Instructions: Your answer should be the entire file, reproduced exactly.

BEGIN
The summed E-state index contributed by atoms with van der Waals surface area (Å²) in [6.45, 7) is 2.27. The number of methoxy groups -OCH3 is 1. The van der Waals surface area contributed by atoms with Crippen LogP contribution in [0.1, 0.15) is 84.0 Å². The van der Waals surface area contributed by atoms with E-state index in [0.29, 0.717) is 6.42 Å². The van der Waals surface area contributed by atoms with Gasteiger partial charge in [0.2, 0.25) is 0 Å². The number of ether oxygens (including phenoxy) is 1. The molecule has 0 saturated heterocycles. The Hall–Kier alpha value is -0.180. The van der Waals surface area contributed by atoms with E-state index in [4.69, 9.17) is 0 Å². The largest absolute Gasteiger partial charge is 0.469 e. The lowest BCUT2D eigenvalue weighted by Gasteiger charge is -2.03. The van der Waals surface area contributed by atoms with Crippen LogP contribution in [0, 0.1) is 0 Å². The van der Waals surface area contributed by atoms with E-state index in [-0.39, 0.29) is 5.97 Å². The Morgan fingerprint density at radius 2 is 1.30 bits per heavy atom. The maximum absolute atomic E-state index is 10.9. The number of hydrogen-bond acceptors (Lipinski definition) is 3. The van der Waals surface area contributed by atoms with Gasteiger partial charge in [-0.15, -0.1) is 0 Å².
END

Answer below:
The summed E-state index contributed by atoms with van der Waals surface area (Å²) in [6.45, 7) is 2.27. The number of methoxy groups -OCH3 is 1. The van der Waals surface area contributed by atoms with Crippen LogP contribution in [0.1, 0.15) is 84.0 Å². The van der Waals surface area contributed by atoms with E-state index in [0.29, 0.717) is 6.42 Å². The van der Waals surface area contributed by atoms with Gasteiger partial charge in [0.2, 0.25) is 0 Å². The number of ether oxygens (including phenoxy) is 1. The molecule has 0 saturated heterocycles. The Hall–Kier alpha value is -0.180. The van der Waals surface area contributed by atoms with E-state index in [4.69, 9.17) is 0 Å². The largest absolute Gasteiger partial charge is 0.469 e. The lowest BCUT2D eigenvalue weighted by Gasteiger charge is -2.03. The van der Waals surface area contributed by atoms with Crippen LogP contribution in [0, 0.1) is 0 Å². The van der Waals surface area contributed by atoms with E-state index in [-0.39, 0.29) is 5.97 Å². The Morgan fingerprint density at radius 2 is 1.30 bits per heavy atom. The maximum absolute atomic E-state index is 10.9. The number of hydrogen-bond acceptors (Lipinski definition) is 3. The van der Waals surface area contributed by atoms with Gasteiger partial charge in [-0.15, -0.1) is 0 Å².